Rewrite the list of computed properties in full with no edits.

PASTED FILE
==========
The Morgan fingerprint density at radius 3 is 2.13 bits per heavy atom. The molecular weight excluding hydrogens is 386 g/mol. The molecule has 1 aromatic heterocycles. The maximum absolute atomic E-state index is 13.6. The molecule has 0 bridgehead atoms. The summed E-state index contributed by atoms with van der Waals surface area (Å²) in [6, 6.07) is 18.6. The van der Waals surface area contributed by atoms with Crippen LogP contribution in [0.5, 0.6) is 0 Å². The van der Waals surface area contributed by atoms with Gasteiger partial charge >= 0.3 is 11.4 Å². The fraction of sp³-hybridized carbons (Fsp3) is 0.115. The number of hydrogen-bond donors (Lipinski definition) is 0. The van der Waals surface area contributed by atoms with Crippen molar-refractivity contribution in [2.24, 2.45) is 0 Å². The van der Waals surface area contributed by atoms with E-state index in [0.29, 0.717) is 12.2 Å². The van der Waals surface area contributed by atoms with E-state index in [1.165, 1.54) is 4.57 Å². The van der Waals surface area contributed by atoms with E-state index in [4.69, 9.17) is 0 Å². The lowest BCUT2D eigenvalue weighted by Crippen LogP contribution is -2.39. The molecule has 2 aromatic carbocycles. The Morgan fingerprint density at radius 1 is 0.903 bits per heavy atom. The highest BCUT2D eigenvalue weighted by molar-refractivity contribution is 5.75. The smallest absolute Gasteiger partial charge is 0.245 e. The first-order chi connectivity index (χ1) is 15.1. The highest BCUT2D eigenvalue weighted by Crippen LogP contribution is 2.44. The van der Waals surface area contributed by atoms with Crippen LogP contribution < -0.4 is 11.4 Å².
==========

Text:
The Morgan fingerprint density at radius 3 is 2.13 bits per heavy atom. The molecular weight excluding hydrogens is 386 g/mol. The molecule has 1 aromatic heterocycles. The maximum absolute atomic E-state index is 13.6. The molecule has 0 bridgehead atoms. The summed E-state index contributed by atoms with van der Waals surface area (Å²) in [6, 6.07) is 18.6. The van der Waals surface area contributed by atoms with Crippen LogP contribution in [0.5, 0.6) is 0 Å². The van der Waals surface area contributed by atoms with Gasteiger partial charge >= 0.3 is 11.4 Å². The fraction of sp³-hybridized carbons (Fsp3) is 0.115. The number of hydrogen-bond donors (Lipinski definition) is 0. The van der Waals surface area contributed by atoms with Crippen molar-refractivity contribution in [2.24, 2.45) is 0 Å². The van der Waals surface area contributed by atoms with E-state index in [0.29, 0.717) is 12.2 Å². The van der Waals surface area contributed by atoms with E-state index in [1.165, 1.54) is 4.57 Å². The van der Waals surface area contributed by atoms with E-state index in [4.69, 9.17) is 0 Å². The lowest BCUT2D eigenvalue weighted by Crippen LogP contribution is -2.39. The molecule has 2 aromatic carbocycles. The Morgan fingerprint density at radius 1 is 0.903 bits per heavy atom. The highest BCUT2D eigenvalue weighted by molar-refractivity contribution is 5.75. The smallest absolute Gasteiger partial charge is 0.245 e. The first-order chi connectivity index (χ1) is 15.1. The highest BCUT2D eigenvalue weighted by Crippen LogP contribution is 2.44. The van der Waals surface area contributed by atoms with Crippen LogP contribution < -0.4 is 11.4 Å².